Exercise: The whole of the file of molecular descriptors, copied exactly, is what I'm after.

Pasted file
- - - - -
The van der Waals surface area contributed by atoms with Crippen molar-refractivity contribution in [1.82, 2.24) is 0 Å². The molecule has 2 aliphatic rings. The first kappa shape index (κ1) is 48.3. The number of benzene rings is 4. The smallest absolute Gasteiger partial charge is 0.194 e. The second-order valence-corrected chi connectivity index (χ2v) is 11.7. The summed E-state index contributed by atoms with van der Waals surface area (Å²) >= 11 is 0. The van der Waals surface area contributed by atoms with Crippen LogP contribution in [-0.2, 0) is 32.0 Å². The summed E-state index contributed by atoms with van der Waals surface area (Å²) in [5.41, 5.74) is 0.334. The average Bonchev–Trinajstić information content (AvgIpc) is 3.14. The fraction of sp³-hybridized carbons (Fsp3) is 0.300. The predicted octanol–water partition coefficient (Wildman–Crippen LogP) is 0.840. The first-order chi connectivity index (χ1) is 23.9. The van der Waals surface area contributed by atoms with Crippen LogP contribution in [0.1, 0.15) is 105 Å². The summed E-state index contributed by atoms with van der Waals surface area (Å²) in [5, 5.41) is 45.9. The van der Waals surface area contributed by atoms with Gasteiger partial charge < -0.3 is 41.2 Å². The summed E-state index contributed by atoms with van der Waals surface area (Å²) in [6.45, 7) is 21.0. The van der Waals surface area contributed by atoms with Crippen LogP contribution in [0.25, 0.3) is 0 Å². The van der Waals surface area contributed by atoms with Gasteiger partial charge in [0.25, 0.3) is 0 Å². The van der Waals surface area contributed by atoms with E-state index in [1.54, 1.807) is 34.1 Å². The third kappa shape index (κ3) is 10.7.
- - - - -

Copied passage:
The van der Waals surface area contributed by atoms with Crippen molar-refractivity contribution in [1.82, 2.24) is 0 Å². The molecule has 2 aliphatic rings. The first kappa shape index (κ1) is 48.3. The number of benzene rings is 4. The smallest absolute Gasteiger partial charge is 0.194 e. The second-order valence-corrected chi connectivity index (χ2v) is 11.7. The summed E-state index contributed by atoms with van der Waals surface area (Å²) >= 11 is 0. The van der Waals surface area contributed by atoms with Crippen LogP contribution in [-0.2, 0) is 32.0 Å². The summed E-state index contributed by atoms with van der Waals surface area (Å²) in [5.41, 5.74) is 0.334. The average Bonchev–Trinajstić information content (AvgIpc) is 3.14. The fraction of sp³-hybridized carbons (Fsp3) is 0.300. The predicted octanol–water partition coefficient (Wildman–Crippen LogP) is 0.840. The first-order chi connectivity index (χ1) is 23.9. The van der Waals surface area contributed by atoms with Crippen LogP contribution in [0.1, 0.15) is 105 Å². The summed E-state index contributed by atoms with van der Waals surface area (Å²) in [5, 5.41) is 45.9. The van der Waals surface area contributed by atoms with Gasteiger partial charge < -0.3 is 41.2 Å². The summed E-state index contributed by atoms with van der Waals surface area (Å²) in [6.45, 7) is 21.0. The van der Waals surface area contributed by atoms with Crippen LogP contribution in [0.25, 0.3) is 0 Å². The van der Waals surface area contributed by atoms with Gasteiger partial charge in [0.25, 0.3) is 0 Å². The van der Waals surface area contributed by atoms with E-state index in [1.54, 1.807) is 34.1 Å². The third kappa shape index (κ3) is 10.7.